Tarzan’s opening weekend was Disney’s second-highest ever (after The Lion King), and notably beat the first Star Wars prequel, The Phantom Menace, at the box office that week. It was the first Disney animated film to open at #1 since Pocahontas, and it went on to be the fifth-highest grossing movie worldwide that year. It was a big hit with critics, too, some of which compared its breakthroughs in 3D animation to the similar watershed in effects produced by The Matrix earlier in the year.
The decade from 1989 to 1999 is generally seen as the high water mark in Disney’s animated canon. Collectively known as the Renaissance, it contains some of the most beloved animated movies of all time. Though I’ve been relatively down on the films from the back half of that period, I think that they managed to go out on a high note here. Before this rewatch, most of my memory of the movie involved Phil Collins’s Oscar-bait song “You’ll Be in My Heart.” But now, I think that Tarzan might be just as, if not even more overlooked than Hunchback was.
I’ll start by saying that every bit of praise that those critics lavished on the film’s visuals back in 1999 is absolutely justified. The animation in the film, and especially Tarzan’s big jungle-surfing moment in the “Son of Man” sequence, is nothing short of breathtaking. Sure, there are moments when the CG and hand-drawn animation don’t fit well together. But on the whole, the Deep Canvas backgrounds and the attention the animators paid to actual anatomy and musculature pay off spectacularly. There are scenes here that are every bit as revolutionary as the stampede sequence from The Lion King or the flight segments from Rescuers Down Under.
Part of the reason that the movie faded so quickly from the public consciousness might be that, unlike all but one of the other Renaissance films, Tarzan is not a musical. One of the defining traits of the Renaissance period is that the movies are structured as Broadway musicals, with “I want” songs, villain songs, and big end-of-Act-1 production numbers (think “Be Our Guest” or “Friend Like Me”). In a move that signaled Disney’s direction for the next decade, the only time a character sings in Tarzan is the short snippet of “You’ll Be in My Heart” that Kala sings to Tarzan before Phil Collins takes over. There’s plenty of songs in the movie, and I think that they’re all above-average for Disney. But since they serve mostly as background music to the action taking place on-screen (instead of being an integral part of said action), the movie really feels substantially different from the previous decade of movies.
Tarzan also has a bit of a villain problem. Clayton is like a combination of Gaston and McLeach from Rescuers Down Under, only without Gaston’s charming exterior or McLeach’s real menace. He’s suspicious and trigger-happy from the start, so it’s obvious that he’s going to be an antagonist, but he also doesn’t do all that much until the last 10-15 minutes of the movie. And when he does make his move, his first act is to…tie up the entire crew of a British steamship? What was going to be his next move, sail to Bermuda and raise the Jolly Roger? Clayton’s definitely the weakest part of the movie, and feels jammed in more out of an executive need to have a human villain than for any real narrative reason.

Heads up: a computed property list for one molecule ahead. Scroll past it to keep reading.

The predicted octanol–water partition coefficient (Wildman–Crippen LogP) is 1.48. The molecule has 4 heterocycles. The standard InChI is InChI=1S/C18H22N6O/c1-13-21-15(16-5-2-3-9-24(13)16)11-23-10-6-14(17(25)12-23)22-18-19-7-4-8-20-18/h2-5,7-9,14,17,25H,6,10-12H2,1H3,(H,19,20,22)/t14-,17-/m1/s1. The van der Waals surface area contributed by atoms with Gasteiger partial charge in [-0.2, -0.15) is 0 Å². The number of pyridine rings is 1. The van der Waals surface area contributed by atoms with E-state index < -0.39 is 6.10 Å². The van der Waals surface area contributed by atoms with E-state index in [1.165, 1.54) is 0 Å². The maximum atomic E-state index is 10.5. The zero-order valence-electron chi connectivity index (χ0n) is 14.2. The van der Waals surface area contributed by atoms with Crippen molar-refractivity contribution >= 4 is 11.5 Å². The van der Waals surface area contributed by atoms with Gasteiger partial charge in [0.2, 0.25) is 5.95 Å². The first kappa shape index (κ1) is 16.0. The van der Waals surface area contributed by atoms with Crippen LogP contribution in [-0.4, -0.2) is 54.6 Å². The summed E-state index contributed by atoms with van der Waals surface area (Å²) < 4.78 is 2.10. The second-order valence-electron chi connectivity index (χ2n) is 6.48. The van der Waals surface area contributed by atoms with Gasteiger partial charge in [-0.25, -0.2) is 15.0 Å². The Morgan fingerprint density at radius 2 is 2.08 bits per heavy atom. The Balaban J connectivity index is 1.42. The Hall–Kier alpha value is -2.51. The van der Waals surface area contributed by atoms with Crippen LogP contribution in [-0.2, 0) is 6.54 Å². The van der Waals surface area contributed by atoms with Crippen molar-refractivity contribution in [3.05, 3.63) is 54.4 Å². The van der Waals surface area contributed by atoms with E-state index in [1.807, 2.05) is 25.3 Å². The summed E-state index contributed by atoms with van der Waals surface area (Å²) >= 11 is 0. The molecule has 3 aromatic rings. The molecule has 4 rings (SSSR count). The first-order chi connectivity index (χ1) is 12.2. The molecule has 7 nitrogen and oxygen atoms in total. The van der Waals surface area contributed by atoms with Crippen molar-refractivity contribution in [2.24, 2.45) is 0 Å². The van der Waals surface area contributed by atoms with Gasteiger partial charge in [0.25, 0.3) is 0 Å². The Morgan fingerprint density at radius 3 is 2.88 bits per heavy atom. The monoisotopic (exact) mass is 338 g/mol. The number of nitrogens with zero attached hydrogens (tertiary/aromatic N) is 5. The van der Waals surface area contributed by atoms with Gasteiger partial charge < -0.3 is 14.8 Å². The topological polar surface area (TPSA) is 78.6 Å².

That’s a shame, too, because they cast everyone’s favorite British overactor, BRIAN BLESSED!, for the role, and then never really let him do his thing. Clayton as written could have been played by pretty much any actor, so why hire (and then waste) an actor with a reputation for being one of the largest hams in existence? It’s like casting a renowned Shakespearian actor as a literal talking piece of shit.
Villain issues aside, this is actually a well-done animated adventure movie with some of most outstanding visuals of the 1990s. Sure, it might not be an actual musical, but the soundtrack works a lot better than I remembered, and not having the characters sing puts the focus right on the movie’s biggest asset. I still prefer Hunchback and Mulan to Tarzan, but this is one that I really didn’t have high expectations for based on my memories of seeing it in high school, and I’m really pleasantly surprised that I enjoyed it as much as I did.
Animation: A (I think this is the best a Disney movie has ever looked up to this point, and Deep Canvas is a revelation)
Main Characters: A- (This is the first version of Tarzan to really feel like he was actually raised in the jungle instead of just an actor playing someone who was)
Supporting Characters: B (I like Minne Driver’s scatterbrained Jane, even though I know some other reviewers don’t. The animal sidekicks don’t get much to do, but their personalities are fairly well-developed)
Villains: D (They wasted BRIAN BLESSED!)
Songs: B+ (The soundtrack worked a lot better than I’d remembered, even for it not being a musical)